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Jonathan D. Moreno
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Jonathan D. Moreno is the David and Lyn Silfen University Professor at the University of Pennsylvania where he teaches bioethics and the history of science. His books include Undue Risk (2000), The Body Politic (2011) and Mind Wars (2012). Later this year he will publish Impromptu Man: J.L. Moreno and the Origins of Psychodrama, Encounter Culture, and the Social Network. He is a member of Institute of Medicine/National Academy of Sciences and a past president of the American Society for Bioethics and Humanities. Moreno has served as senior staff for three presidential commissions and was a member of President Barack Obama's transition team.

Entries by Jonathan D. Moreno

The Piketty Panic on the Left

(32) Comments | Posted April 25, 2014 | 2:24 PM

I'm a philosopher and historian, not an economist, and I'm far from a Nobel Laureate, but I was surprised that Paul Krugman's column about French economist Thomas Piketty's influential new book described only the problem Piketty's thesis creates for conservatives: that the facts show American society...

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Private Science and National Security

(0) Comments | Posted March 19, 2014 | 5:19 PM

As recently sketched in a welcome New York Times article, America's longstanding approach to funding science is being overtaken by a combination of underinvestment in the public sphere and private investment by a few enthusiastic and very wealthy individuals. As compared to so many frivolous things that these...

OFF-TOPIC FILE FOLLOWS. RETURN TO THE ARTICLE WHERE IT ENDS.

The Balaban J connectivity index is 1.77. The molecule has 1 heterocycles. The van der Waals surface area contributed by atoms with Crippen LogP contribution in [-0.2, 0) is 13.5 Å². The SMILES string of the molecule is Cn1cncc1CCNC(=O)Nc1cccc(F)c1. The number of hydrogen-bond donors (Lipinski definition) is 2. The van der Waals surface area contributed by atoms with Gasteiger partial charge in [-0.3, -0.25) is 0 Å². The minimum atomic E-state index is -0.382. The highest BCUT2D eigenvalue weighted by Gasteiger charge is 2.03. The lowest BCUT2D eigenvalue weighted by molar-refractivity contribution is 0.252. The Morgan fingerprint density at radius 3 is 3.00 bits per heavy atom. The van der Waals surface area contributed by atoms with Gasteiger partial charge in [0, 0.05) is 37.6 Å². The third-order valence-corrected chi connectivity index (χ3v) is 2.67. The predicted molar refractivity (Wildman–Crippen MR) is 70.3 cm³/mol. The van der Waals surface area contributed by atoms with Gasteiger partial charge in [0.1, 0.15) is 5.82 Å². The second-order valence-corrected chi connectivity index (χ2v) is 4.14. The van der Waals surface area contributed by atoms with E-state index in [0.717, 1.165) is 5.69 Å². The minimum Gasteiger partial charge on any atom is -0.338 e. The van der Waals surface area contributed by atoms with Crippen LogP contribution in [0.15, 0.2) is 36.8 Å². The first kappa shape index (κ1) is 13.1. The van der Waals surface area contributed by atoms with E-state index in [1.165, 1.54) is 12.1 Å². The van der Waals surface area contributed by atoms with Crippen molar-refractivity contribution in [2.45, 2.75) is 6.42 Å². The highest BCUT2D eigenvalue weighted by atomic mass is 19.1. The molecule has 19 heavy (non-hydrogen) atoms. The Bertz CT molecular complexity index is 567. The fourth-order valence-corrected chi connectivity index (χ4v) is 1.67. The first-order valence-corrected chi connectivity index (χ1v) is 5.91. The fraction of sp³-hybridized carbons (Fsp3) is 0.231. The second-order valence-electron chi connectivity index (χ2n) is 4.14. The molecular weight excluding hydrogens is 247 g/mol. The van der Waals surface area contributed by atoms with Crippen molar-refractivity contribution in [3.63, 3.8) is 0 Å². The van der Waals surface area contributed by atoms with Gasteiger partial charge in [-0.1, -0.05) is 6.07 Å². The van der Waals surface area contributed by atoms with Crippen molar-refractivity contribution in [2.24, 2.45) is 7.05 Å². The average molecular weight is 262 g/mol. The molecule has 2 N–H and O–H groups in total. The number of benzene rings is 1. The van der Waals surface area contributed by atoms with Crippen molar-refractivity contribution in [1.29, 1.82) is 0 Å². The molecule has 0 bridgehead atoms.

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On the 4th, Let's Celebrate Privacy

(2) Comments | Posted July 3, 2013 | 8:25 AM

It looks as though this country is in for a lengthy and unpleasant period of sorting out the balance between privacy and security. In the run up to the 4th of July it's worth remembering why privacy is every bit as American a value as our national security.

Privacy is...

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Has the Politics of Cloning Turned the Corner?

(15) Comments | Posted May 29, 2013 | 12:21 PM

A couple of weeks ago, after a group of scientists in Oregon announced that they had created a human blastocyst using techniques sometimes called cloning, something remarkable happened.

Nothing.